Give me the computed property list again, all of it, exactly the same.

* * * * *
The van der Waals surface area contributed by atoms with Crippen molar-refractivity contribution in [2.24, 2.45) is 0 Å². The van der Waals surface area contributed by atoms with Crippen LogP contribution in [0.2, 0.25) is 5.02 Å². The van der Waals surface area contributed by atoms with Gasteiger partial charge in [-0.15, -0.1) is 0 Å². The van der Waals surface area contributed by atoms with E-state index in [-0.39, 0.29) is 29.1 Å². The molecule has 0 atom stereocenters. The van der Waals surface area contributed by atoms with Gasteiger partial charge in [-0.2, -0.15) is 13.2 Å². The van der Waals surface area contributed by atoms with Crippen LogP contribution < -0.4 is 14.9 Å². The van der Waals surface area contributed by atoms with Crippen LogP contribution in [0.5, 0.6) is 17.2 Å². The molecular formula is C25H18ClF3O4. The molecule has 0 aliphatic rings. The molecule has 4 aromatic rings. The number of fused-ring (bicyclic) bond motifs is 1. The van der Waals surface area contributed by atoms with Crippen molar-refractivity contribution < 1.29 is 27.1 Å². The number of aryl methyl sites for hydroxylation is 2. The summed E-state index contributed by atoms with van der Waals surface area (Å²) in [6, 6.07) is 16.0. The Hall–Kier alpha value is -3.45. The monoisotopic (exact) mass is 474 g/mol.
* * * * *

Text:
The van der Waals surface area contributed by atoms with Crippen molar-refractivity contribution in [2.24, 2.45) is 0 Å². The van der Waals surface area contributed by atoms with Crippen LogP contribution in [0.2, 0.25) is 5.02 Å². The van der Waals surface area contributed by atoms with Gasteiger partial charge in [-0.15, -0.1) is 0 Å². The van der Waals surface area contributed by atoms with E-state index in [-0.39, 0.29) is 29.1 Å². The molecule has 0 atom stereocenters. The van der Waals surface area contributed by atoms with Gasteiger partial charge in [-0.2, -0.15) is 13.2 Å². The van der Waals surface area contributed by atoms with Crippen LogP contribution < -0.4 is 14.9 Å². The van der Waals surface area contributed by atoms with Crippen LogP contribution in [0.5, 0.6) is 17.2 Å². The molecular formula is C25H18ClF3O4. The molecule has 0 aliphatic rings. The molecule has 4 aromatic rings. The number of fused-ring (bicyclic) bond motifs is 1. The van der Waals surface area contributed by atoms with Crippen molar-refractivity contribution < 1.29 is 27.1 Å². The number of aryl methyl sites for hydroxylation is 2. The summed E-state index contributed by atoms with van der Waals surface area (Å²) in [6, 6.07) is 16.0. The Hall–Kier alpha value is -3.45. The monoisotopic (exact) mass is 474 g/mol.